The fabrics are from Vanessa Goertzen's line, Little Miss Sunshine.  So sweet, right?

For the sashing I'd planned to use an off-white or maybe a celery green, but I found these options separated the blocks, and I wanted something that would help one block flow into the next.  I chose a mint green, and it was surprisingly just right!

My longarmer, Sheri from Violet Quilts did the quilting with cream thread in a 3 1/2" orange peel.  Batting is Hobb's wool, and I used one of my favourites from the Little Miss Sunshine line to make an Invisible Pieced Backing.

I LOVE how the quilting turned out!  Something I hadn't anticipated was that the orange peel does a fantastic job of enhancing angles on the 45.  See how it creates beads on the angled parts of the block?  LOVE IT!

A scrappy binding finished it up better than I imagined!

What colours would you use on this quilt?

Pattern is available in our Shop!

Pattern: Train Station

Have you ever had a collection you just couldn't bear to cut into?  This happened to me with Bari J.'s line Spendor 1920.  These prints were just right as they were, and I didn't want to interfere with the beauty already going on.  That's how this pattern was designed!  I designed this quilt so all piece work was in the sashing and the cornerstones, and I was able to keep large squares of gorgeous fabric print.

 To this yummy fabric collection, I added some solids and some of Kaffe Fassett's shot cottons.

Sashing is made from a long strip set, and cornerstones are paper pieced, two skills that can help the quilter sew with confidence.   This pattern comes in three sizes:  full, throw and baby quilt!  
Next time I make this quilt I'm planning to use spring colours, and I'll use a small calico print where the navy is now.  What fabrics would you use?

Train Station Pattern, including step-by-step instructions, diagrams and a quilt colouring page to plan out colour placement is available in our Shop!

Pattern: Garden Lattice Quilt

What a fun quilt this was!  It is made using 2 1/2" strips!

Do you love the gingham backing?  It's Cotton + Steel's 1" gingham in Linen

For this quilt, I used a mix of steel blues, teal, misty blue, mint, and celery greens, with a bright white to contrast the analogous colour palette.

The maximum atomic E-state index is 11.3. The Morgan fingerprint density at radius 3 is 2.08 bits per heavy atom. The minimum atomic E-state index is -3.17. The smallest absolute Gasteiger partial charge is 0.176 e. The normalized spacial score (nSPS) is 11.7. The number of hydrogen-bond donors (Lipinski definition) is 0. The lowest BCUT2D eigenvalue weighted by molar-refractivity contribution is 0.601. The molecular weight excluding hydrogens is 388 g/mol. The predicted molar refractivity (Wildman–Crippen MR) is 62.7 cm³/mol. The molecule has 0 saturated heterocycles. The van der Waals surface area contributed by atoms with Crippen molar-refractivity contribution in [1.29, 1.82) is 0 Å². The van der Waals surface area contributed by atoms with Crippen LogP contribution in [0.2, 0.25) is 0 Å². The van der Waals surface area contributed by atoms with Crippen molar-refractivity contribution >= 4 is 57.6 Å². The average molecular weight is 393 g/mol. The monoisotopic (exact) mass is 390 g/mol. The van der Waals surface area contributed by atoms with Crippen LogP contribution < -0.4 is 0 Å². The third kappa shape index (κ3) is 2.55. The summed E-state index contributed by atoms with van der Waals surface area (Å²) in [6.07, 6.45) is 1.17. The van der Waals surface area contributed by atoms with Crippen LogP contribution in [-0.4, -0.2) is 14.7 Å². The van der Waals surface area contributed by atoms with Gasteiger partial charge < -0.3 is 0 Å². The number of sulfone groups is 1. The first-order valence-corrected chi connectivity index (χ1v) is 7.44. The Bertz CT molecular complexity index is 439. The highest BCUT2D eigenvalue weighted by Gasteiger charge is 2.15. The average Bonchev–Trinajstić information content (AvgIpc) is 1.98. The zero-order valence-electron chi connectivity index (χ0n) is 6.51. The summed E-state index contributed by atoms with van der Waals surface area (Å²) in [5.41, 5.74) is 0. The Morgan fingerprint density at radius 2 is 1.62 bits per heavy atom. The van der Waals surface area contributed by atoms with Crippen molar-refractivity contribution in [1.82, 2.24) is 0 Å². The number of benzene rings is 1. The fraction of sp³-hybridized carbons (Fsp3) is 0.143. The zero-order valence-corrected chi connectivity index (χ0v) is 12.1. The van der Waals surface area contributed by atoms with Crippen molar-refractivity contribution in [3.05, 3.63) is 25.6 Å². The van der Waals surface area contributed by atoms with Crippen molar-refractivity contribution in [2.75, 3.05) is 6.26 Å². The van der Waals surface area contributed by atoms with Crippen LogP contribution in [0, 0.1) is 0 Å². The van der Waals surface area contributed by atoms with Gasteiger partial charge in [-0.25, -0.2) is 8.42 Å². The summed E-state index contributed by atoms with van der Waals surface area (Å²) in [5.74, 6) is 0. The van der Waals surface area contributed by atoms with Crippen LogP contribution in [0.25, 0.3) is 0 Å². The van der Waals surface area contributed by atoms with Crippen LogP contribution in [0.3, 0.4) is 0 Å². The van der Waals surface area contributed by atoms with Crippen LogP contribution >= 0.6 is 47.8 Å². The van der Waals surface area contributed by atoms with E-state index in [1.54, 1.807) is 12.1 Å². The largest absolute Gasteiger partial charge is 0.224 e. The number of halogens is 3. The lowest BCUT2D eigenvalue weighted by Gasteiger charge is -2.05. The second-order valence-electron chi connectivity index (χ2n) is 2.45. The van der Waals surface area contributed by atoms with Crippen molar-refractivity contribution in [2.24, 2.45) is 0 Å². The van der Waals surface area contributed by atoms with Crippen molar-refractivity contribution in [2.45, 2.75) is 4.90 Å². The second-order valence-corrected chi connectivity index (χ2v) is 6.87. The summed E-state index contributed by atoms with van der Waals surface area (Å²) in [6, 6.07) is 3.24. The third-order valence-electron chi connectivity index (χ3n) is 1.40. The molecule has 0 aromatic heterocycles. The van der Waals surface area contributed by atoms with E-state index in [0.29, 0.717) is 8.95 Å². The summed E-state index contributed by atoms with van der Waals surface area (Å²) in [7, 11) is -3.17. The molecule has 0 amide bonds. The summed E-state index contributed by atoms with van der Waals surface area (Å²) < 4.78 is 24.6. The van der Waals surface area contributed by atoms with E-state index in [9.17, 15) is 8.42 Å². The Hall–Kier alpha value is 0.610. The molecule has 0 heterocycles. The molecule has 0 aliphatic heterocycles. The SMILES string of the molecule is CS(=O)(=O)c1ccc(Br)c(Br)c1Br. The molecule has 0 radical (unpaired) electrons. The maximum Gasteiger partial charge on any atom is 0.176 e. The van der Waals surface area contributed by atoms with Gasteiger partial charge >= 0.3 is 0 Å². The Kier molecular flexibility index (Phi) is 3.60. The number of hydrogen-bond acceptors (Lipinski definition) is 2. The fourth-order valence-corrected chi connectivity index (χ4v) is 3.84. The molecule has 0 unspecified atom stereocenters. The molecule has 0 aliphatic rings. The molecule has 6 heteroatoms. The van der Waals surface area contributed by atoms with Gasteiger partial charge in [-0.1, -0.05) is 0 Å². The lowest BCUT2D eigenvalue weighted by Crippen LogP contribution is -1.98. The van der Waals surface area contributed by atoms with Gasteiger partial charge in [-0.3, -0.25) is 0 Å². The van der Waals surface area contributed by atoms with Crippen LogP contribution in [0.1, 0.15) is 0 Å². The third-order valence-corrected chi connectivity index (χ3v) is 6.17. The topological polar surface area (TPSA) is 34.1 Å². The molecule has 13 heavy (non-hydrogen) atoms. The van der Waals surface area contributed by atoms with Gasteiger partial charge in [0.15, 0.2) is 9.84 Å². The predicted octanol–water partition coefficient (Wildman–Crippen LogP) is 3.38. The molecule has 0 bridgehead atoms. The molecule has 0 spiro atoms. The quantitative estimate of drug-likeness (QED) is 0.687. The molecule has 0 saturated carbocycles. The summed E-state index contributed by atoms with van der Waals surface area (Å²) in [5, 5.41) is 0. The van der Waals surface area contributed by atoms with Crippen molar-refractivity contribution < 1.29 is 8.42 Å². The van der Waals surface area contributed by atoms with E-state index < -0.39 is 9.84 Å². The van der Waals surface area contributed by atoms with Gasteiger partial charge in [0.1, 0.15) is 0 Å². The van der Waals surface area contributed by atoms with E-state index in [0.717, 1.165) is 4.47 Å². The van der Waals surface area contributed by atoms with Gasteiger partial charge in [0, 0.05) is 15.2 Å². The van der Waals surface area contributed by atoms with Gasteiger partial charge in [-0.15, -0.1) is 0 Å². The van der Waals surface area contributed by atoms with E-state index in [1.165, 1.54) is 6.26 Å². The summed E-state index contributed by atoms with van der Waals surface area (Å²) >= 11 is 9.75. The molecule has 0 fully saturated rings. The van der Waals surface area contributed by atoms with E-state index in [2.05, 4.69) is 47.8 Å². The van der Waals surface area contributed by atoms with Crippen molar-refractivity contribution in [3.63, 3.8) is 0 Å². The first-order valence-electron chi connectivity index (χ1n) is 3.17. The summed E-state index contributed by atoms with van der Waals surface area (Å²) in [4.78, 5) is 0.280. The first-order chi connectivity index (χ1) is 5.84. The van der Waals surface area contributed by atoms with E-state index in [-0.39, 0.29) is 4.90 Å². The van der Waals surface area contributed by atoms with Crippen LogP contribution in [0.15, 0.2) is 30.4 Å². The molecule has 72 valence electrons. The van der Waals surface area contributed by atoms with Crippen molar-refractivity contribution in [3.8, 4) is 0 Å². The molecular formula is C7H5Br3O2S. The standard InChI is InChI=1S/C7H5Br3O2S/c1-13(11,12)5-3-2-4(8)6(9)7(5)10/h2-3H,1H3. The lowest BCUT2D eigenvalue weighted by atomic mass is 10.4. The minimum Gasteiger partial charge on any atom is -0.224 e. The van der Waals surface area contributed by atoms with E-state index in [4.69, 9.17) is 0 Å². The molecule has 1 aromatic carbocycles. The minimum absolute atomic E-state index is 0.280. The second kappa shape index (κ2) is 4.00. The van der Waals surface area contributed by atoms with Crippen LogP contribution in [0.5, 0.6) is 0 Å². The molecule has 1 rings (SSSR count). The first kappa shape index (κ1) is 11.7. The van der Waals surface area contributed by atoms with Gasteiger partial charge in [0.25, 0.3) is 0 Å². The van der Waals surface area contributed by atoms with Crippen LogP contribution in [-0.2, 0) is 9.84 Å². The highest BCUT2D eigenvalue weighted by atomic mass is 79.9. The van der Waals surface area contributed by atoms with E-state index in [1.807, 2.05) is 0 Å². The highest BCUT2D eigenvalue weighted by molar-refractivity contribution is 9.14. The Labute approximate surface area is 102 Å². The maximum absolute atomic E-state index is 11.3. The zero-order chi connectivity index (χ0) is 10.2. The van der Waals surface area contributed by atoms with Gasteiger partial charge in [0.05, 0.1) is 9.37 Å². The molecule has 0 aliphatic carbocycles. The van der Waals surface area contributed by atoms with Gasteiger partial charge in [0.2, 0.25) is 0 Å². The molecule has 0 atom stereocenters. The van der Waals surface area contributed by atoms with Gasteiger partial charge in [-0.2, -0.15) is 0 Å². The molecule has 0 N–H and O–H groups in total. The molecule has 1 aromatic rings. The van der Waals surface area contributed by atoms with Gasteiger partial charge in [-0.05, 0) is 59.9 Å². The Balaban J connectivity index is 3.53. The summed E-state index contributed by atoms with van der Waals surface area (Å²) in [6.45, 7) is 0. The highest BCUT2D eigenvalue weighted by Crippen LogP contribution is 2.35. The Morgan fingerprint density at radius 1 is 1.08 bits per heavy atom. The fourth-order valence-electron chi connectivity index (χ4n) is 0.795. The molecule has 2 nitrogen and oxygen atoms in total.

I'm already dreaming of the colour palette I'll make it in next time!  What colours would you make it in?

This pattern comes together so fast, so easily, and so forgivingly.  Rows are lined up by "centering" the pieces.  I finger pressed a crease in the centre of the different pieces on both rows, and pinned together the centre creases from the two rows.  Easy peasy! 

Wouldn't this make a great Jelly Roll Race quilt? 

This was quilted by the ever amazing Violet Quilts!  I emailed her a few pics of what I was looking for, and she created this loopy design for me!   It's quilted with pale blue thread.  I love how it turned out!

Pattern is available in our Shop!

Tutorial: Invisible Pieced Backing

Besides cutting out all my fabric pieces for the quilt top, this is my second favourite part of the quilting process - piecing the backing.  I like to match up the print on the fabric panels so the pattern is continuous and the seam almost disappears.  Making that seam almost invisible makes me feel like I have a superpower.  

There are two panels of fabric in these pics.  Do you see the seam in this pieced backing?

I’ve been piecing panels of fabric together like this since my first duvet cover at 18 years old, and since then, my method has improved some, and I’m going to show you how I do it!

Selecting your backing:  
Premium Quilting Cotton prints are usually about 42” wide, and since most quilts are quite a bit wider than that, you often need two panels, sometimes three, if your quilt is more than 72” wide.  

Let’s just say your quilt is 60” x 70”  Here’s how you regularly do the math:

The quilt is 60” wide, plus 10” extra width for the quilting process, so I’ll need 2 panels of fabric.
The quilt is 70” long, plus 10” extra length for the quilting process, equals 80”.
Multiply 80” x 2 panels:  I’ll need 160” of fabric.

This is great!  But, unless your print is a teeny gingham or stripe, it’s quite unlikely you’ll be able to make a backing that looks like one big sheet of fabric.

The magic of making this work is the Repeat.  The repeat measures the length of the print on the fabric before it repeats vertically.  That’s the technical way of saying the repeat is the distance between this cute flower and the identical cute flower.  Or this star and it’s identical twin.  It’s the length of the printed pattern before it repeats itself.

As far as premium quilting cottons go, most prints will have a vertical and horizontal repeat of 2”, 4”, 6”, 8”, 12” or 24” (intervals of 24 because the silk screens they use for printing are 24” x width of fabric).    Adding the repeat into your calculations will allow you to have all the fabric you need.

Here’s the backing for my Crystal & Gem quilt.

The repeat is 6”

Let’s do the same calculation above adding the math for the repeat.

The quilt is 60” wide, plus 10” extra width for the quilting process, so I’ll need 2 panels of fabric.
The quilt is 70” long, plus 10” extra length for the quilting process, equals 80”.
Is 80 a multiple of 6? (does 6 divide equally into 80?) no, so I’ll have to round it up to the next multiple which is 84  (6 x 14 = 84)
Multiply 84” x 2 panels + one extra repeat (6) :  I’ll need 174” of fabric.

If your fabric has a half drop, (meaning the fabric’s repeat tile doesn’t continue straight across the width of your fabric, but drops in every second repeat across the fabric), double the number of the repeat.  If that was the case with my fabric, my repeat would change from 6” to 12”.